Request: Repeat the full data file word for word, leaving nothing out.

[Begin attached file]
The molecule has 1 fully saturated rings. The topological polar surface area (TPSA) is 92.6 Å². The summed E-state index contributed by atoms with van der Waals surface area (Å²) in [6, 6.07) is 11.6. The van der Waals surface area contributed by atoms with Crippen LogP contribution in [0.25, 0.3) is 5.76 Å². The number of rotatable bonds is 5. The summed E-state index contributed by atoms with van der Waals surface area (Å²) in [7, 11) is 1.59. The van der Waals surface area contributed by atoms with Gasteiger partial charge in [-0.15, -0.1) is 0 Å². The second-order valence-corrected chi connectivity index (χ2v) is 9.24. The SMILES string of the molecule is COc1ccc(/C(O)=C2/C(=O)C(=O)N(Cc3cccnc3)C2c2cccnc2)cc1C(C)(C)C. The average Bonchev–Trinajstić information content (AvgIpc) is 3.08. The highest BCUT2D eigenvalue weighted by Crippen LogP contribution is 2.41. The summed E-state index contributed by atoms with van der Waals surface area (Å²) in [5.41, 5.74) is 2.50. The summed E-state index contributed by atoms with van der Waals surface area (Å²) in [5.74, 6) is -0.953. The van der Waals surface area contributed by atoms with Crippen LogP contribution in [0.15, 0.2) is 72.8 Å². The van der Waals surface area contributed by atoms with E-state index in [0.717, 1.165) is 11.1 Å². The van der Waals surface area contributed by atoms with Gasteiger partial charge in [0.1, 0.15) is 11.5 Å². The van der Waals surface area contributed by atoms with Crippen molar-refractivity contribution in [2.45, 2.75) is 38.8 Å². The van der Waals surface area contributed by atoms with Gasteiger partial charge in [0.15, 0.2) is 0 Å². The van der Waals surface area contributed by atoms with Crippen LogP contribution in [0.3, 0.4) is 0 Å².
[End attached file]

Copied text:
The molecule has 1 fully saturated rings. The topological polar surface area (TPSA) is 92.6 Å². The summed E-state index contributed by atoms with van der Waals surface area (Å²) in [6, 6.07) is 11.6. The van der Waals surface area contributed by atoms with Crippen LogP contribution in [0.25, 0.3) is 5.76 Å². The number of rotatable bonds is 5. The summed E-state index contributed by atoms with van der Waals surface area (Å²) in [7, 11) is 1.59. The van der Waals surface area contributed by atoms with Gasteiger partial charge in [-0.15, -0.1) is 0 Å². The second-order valence-corrected chi connectivity index (χ2v) is 9.24. The SMILES string of the molecule is COc1ccc(/C(O)=C2/C(=O)C(=O)N(Cc3cccnc3)C2c2cccnc2)cc1C(C)(C)C. The average Bonchev–Trinajstić information content (AvgIpc) is 3.08. The highest BCUT2D eigenvalue weighted by Crippen LogP contribution is 2.41. The summed E-state index contributed by atoms with van der Waals surface area (Å²) in [5.41, 5.74) is 2.50. The summed E-state index contributed by atoms with van der Waals surface area (Å²) in [5.74, 6) is -0.953. The van der Waals surface area contributed by atoms with Crippen LogP contribution in [0.15, 0.2) is 72.8 Å². The van der Waals surface area contributed by atoms with E-state index in [0.717, 1.165) is 11.1 Å². The van der Waals surface area contributed by atoms with Gasteiger partial charge in [0.1, 0.15) is 11.5 Å². The van der Waals surface area contributed by atoms with Crippen molar-refractivity contribution in [2.45, 2.75) is 38.8 Å². The van der Waals surface area contributed by atoms with Gasteiger partial charge in [0.15, 0.2) is 0 Å². The van der Waals surface area contributed by atoms with Crippen LogP contribution in [0.3, 0.4) is 0 Å².